On Friday, President Obama said, “If you’ve got a business, you didn’t build that. Somebody else made that happen.”
My father lost his job as an electrician in 1968, due to cutbacks and his lack of seniority. He then started his own electrical company — out of the trunk of his car. No one helped him. His parents didn’t support him, and in fact, his own father told him he was stupid for even trying.
Earlier in the same speech, President Obama said:
Look, if you’ve been successful, you didn’t get there on your own. … You didn’t get there on your own. I’m always struck by people who think, well, it must be because I was just so smart. There are a lot of smart people out there. It must be because I worked harder than everybody else. Let me tell you something — there are a whole bunch of hardworking people out there.
Obama is right. There are a lot of smart people out there. And a lot of them weren’t as smart as my father, who created one of the most enduring electrical contracting companies in the state of South Carolina from scratch.
Obama is right. There are a lot of hardworking people out there. And many of them didn’t work as hard as my father did to become such a great business success — against all the odds and with little help or outside support.
My dad is the smartest and most hardworking person I know.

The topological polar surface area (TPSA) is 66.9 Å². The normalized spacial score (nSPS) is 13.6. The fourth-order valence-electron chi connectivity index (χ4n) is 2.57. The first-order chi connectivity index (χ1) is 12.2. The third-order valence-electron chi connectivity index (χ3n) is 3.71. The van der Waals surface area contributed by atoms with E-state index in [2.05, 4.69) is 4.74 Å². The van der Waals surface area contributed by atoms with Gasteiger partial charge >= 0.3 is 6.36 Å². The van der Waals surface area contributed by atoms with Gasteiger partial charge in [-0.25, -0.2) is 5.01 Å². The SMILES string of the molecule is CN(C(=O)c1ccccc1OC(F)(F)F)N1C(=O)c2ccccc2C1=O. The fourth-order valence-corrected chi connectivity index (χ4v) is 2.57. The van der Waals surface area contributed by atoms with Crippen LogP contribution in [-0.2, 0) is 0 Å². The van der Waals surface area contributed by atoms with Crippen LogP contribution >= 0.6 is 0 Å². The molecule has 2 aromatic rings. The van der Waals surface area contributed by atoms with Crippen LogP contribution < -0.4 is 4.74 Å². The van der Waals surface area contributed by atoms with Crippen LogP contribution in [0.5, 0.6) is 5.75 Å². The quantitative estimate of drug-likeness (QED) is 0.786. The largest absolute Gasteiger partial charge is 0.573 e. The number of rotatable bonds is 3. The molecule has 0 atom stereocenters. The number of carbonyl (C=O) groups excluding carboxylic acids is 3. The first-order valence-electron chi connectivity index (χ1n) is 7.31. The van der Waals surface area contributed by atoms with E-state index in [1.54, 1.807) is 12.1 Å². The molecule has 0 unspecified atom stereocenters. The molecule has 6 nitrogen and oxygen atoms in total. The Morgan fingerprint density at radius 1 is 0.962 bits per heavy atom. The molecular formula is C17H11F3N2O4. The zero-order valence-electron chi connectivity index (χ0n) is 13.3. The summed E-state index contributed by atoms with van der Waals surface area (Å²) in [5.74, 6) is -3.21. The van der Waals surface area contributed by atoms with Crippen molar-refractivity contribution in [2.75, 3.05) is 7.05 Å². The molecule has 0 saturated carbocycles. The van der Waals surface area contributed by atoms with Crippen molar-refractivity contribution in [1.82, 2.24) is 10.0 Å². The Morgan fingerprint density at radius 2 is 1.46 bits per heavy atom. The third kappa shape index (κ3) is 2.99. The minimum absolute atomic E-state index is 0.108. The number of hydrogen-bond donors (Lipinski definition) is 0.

It’s true that most people can’t become successful without at least some help. But my dad would not have been a success if he wasn’t Jack Hunter, my father — an individual with talents, skills and ambition that many others lack.
President Obama is not technically wrong in his statements. No man is an island unto himself. But the president’s comments do drastically — and insultingly — understate the importance of individual achievement in any success story.
My best friend opened her pizza restaurant three years ago. Today, it is a very successful business, achieving 400% growth in its short existence. Did she achieve this success alone? Technically, no, she had business partners, needed a delivery truck to bring her ingredients, needed quality employees, regular customers, etc.
But am I surprised that a young woman who earned two degrees in 3½ years of college, who didn’t get a business loan, who didn’t get a loan from her parents, who didn’t go to the government for help and who worked her ass off every single day — am I surprised that she’s now a success? No. But I am proud of her and her business. She built that.
I would say the same thing about my friends who run the website development company that hosts my own personal site (SouthernAvenger.com, and it looks fantastic!). When we first met, they were three young libertarians who I knew through mutual friends, and they were just getting started. I was one of their first clients. In just two years, their company has had 600% growth. They’ve acquired many new and high-profile clients. They’ve hired eight new employees.
Did they have any help? Technically, yes, in the same way a pizza shop owner needs someone else to help produce mozzarella and pepperoni. But did the fact that they’d still be busy working at 11 p.m. on a Saturday night when I’d occasionally call to see if they’d like to join me for a drink have anything to do with their success?
You bet it did. And I’m proud of my friends’ successful business. They built that.